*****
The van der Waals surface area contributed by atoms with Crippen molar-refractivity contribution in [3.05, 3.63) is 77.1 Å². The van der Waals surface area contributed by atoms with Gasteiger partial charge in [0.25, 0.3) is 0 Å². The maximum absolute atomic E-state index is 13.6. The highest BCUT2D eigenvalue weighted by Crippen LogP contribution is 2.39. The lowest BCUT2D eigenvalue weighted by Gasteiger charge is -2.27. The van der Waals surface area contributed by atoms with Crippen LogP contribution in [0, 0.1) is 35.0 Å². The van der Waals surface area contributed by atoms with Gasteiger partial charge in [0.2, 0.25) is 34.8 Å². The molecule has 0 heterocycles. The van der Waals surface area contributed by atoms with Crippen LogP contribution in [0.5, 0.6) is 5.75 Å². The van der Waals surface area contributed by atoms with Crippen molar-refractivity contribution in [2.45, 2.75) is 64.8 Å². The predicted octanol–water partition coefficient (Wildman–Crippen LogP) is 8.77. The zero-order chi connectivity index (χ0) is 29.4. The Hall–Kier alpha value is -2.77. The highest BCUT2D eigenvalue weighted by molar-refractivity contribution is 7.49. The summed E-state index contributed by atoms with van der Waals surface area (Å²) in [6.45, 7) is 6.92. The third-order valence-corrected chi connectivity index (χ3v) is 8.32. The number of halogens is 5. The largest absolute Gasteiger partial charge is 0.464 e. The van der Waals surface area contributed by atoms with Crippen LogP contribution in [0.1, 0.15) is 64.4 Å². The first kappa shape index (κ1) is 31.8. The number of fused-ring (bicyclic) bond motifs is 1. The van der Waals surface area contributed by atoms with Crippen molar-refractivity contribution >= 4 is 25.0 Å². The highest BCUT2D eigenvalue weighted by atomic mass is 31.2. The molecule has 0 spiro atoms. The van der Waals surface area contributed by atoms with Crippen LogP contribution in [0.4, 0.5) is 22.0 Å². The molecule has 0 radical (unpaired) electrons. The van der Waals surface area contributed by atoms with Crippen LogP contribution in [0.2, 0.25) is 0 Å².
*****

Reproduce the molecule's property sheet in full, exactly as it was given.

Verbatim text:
The van der Waals surface area contributed by atoms with Crippen molar-refractivity contribution in [3.05, 3.63) is 77.1 Å². The van der Waals surface area contributed by atoms with Gasteiger partial charge in [0.25, 0.3) is 0 Å². The maximum absolute atomic E-state index is 13.6. The highest BCUT2D eigenvalue weighted by Crippen LogP contribution is 2.39. The lowest BCUT2D eigenvalue weighted by Gasteiger charge is -2.27. The van der Waals surface area contributed by atoms with Crippen LogP contribution in [0, 0.1) is 35.0 Å². The van der Waals surface area contributed by atoms with Gasteiger partial charge in [0.2, 0.25) is 34.8 Å². The molecule has 0 heterocycles. The van der Waals surface area contributed by atoms with Crippen LogP contribution in [0.5, 0.6) is 5.75 Å². The van der Waals surface area contributed by atoms with Crippen molar-refractivity contribution in [2.45, 2.75) is 64.8 Å². The predicted octanol–water partition coefficient (Wildman–Crippen LogP) is 8.77. The zero-order chi connectivity index (χ0) is 29.4. The Hall–Kier alpha value is -2.77. The highest BCUT2D eigenvalue weighted by molar-refractivity contribution is 7.49. The summed E-state index contributed by atoms with van der Waals surface area (Å²) in [6.45, 7) is 6.92. The third-order valence-corrected chi connectivity index (χ3v) is 8.32. The number of halogens is 5. The largest absolute Gasteiger partial charge is 0.464 e. The van der Waals surface area contributed by atoms with Crippen LogP contribution in [0.1, 0.15) is 64.4 Å². The first kappa shape index (κ1) is 31.8. The number of fused-ring (bicyclic) bond motifs is 1. The van der Waals surface area contributed by atoms with Crippen molar-refractivity contribution >= 4 is 25.0 Å². The highest BCUT2D eigenvalue weighted by atomic mass is 31.2. The molecule has 0 spiro atoms. The van der Waals surface area contributed by atoms with Crippen LogP contribution in [0.4, 0.5) is 22.0 Å². The molecule has 0 radical (unpaired) electrons. The van der Waals surface area contributed by atoms with Crippen LogP contribution in [0.2, 0.25) is 0 Å².